Community News

‘Stained glass’ project turns STEM into STEAM

Kenny Sanders displays his finished product.
Angelica Martinez, left, and Wil Copenhaver concentrate on their projects.

News Staff Writer

The project that participants in Atmore Public Library’s Science, Technology, Engineering and Math (STEM) program worked on last week had little to do with science. Neither was it based in technology, engineering or math.
So the program playbook was revised just a little.
“This is an art project, so we added an ‘A’ today,” said APL Director Hope Lassiter prior to the library’s July 20 segment. “Instead of STEM, today it’s STEAM.”
Despite the category, more than a dozen eager youngsters tackled the project — creating a square “stained glass” production from colored lasagna chips and contact paper.
Lassiter and library staffer Michelle Amerson provided some guidance and oversight, but the creative work was completely that of the individual youngsters, who ranged in age from toddler to preteen.
Each child, except for one who fell asleep in his chair, chose from the multi-colored pasta pieces and carefully placed them in varying patterns on the contact paper. As the miniature masterpieces were completed, Lassiter and Amerson applied a sealant, then placed a second sheet of contact paper atop the first.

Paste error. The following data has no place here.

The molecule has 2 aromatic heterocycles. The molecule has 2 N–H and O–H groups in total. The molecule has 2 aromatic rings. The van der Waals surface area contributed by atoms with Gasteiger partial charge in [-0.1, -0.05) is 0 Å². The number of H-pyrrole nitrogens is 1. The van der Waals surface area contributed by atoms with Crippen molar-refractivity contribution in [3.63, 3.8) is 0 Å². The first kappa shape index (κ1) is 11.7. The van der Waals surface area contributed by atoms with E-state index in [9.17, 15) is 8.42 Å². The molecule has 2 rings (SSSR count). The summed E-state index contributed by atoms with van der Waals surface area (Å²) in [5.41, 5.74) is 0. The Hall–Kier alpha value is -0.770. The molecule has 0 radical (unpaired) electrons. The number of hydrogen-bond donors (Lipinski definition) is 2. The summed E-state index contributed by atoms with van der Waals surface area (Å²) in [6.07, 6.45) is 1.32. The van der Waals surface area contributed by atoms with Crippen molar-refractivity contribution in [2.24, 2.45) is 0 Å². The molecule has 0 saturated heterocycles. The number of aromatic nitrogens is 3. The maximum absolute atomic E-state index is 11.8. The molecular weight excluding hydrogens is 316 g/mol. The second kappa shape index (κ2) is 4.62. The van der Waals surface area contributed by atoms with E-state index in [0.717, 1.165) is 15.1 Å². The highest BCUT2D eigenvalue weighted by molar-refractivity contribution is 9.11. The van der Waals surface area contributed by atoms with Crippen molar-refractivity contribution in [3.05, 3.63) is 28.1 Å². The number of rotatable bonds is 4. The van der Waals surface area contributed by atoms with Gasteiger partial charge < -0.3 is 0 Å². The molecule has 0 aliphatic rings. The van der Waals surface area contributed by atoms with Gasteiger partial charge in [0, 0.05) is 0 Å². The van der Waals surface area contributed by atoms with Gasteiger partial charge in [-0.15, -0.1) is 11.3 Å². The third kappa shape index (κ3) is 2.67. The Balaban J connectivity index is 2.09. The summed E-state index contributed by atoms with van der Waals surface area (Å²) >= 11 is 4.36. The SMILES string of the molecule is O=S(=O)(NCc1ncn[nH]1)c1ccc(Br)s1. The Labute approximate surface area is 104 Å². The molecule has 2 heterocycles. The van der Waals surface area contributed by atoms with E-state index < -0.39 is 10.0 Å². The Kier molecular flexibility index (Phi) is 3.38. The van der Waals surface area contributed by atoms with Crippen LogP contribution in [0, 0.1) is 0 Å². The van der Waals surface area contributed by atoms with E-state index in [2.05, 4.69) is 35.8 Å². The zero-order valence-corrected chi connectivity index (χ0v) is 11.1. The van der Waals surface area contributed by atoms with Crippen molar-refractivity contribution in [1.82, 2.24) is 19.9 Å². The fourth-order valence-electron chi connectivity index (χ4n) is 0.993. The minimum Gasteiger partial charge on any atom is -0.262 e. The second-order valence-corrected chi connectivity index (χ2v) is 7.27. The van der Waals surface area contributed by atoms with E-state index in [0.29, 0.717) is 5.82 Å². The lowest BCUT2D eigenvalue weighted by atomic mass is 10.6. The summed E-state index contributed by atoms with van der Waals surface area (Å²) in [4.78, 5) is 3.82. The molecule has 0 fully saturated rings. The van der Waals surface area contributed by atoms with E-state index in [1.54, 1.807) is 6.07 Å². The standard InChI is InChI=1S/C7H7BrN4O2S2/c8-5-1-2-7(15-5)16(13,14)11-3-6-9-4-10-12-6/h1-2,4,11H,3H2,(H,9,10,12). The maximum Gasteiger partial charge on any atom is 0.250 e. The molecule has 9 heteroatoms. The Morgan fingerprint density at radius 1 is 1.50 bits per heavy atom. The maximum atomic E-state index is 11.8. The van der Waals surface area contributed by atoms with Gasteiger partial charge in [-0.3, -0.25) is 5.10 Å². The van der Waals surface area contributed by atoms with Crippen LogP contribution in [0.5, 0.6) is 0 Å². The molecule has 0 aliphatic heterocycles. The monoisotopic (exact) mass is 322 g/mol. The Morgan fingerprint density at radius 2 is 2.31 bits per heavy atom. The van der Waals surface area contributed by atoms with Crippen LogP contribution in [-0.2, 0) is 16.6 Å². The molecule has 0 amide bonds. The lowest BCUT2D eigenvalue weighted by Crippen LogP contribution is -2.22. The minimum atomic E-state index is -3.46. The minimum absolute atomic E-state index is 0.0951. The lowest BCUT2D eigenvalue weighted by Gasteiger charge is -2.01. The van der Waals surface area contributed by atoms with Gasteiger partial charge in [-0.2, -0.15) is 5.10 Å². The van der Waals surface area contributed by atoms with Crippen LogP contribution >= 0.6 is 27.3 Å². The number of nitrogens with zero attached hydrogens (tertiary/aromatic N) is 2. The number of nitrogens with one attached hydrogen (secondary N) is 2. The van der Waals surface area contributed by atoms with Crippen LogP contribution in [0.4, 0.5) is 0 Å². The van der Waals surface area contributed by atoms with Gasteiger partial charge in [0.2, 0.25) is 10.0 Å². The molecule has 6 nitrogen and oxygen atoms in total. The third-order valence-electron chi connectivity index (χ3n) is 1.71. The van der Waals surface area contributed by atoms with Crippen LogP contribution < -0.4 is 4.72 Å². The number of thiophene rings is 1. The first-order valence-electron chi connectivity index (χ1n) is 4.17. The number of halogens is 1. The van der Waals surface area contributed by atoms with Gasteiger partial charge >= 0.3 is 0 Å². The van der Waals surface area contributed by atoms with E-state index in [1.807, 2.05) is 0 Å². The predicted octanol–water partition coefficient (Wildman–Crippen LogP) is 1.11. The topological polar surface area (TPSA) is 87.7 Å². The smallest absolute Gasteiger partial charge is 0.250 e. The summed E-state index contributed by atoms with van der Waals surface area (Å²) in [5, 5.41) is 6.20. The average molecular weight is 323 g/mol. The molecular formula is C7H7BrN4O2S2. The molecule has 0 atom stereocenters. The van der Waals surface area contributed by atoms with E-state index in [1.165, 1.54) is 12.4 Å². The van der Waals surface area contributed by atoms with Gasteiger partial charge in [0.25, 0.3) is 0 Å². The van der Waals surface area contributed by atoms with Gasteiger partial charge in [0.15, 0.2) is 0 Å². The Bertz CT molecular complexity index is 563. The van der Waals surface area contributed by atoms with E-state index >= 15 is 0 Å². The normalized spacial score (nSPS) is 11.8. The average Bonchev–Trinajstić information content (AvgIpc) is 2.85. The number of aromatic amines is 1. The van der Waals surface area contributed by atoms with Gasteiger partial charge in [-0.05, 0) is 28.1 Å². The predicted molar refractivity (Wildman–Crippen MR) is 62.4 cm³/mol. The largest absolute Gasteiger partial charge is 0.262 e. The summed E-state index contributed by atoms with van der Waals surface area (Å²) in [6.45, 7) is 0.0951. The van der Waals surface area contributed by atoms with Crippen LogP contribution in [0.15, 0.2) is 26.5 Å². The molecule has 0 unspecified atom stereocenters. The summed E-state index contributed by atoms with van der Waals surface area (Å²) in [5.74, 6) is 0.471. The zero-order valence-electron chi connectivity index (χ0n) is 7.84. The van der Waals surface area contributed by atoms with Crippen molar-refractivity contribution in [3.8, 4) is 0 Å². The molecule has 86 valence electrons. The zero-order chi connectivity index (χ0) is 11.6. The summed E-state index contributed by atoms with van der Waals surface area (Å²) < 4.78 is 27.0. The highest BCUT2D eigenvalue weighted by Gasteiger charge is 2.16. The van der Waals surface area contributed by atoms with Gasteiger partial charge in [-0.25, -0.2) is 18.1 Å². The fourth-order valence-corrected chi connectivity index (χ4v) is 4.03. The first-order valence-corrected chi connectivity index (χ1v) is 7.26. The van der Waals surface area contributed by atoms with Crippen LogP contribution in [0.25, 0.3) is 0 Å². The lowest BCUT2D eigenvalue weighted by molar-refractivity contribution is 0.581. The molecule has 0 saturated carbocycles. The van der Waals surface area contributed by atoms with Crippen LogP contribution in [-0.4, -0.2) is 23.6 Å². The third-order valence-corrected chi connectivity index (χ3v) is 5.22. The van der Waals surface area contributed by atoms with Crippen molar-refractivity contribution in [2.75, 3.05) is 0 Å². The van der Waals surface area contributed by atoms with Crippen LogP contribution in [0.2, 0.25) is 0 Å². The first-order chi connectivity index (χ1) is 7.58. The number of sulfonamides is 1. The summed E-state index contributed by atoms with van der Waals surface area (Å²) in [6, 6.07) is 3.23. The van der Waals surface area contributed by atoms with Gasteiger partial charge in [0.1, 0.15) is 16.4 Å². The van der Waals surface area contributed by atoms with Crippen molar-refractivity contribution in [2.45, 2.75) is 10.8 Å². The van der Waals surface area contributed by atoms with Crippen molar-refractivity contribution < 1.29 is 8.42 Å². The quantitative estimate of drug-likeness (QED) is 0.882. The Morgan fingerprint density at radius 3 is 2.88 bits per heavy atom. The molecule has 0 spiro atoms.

One of the biggest surprises was that none of the participants, not even the youngest, wrote on tables or other children with the permanent markers they used to fill in the borders between their respective pieces of “glass.”
The educational program, held in the library’s downstairs meeting room, also became the setting for social interaction, as several young mothers — most of them with babies in their arms or almost-toddlers on their knees — chatted, swapped stories and shared photos from their phones as their oldest children worked.
One young participant apparently (sort of) spoke for the majority in evaluating the session, as Wil Copenhaver, who was with his mother and two younger brothers, nodded his head “yes” when asked if he had fun.
The STEM program concludes this Friday, July 27, at 10.

News photos by Don Fletcher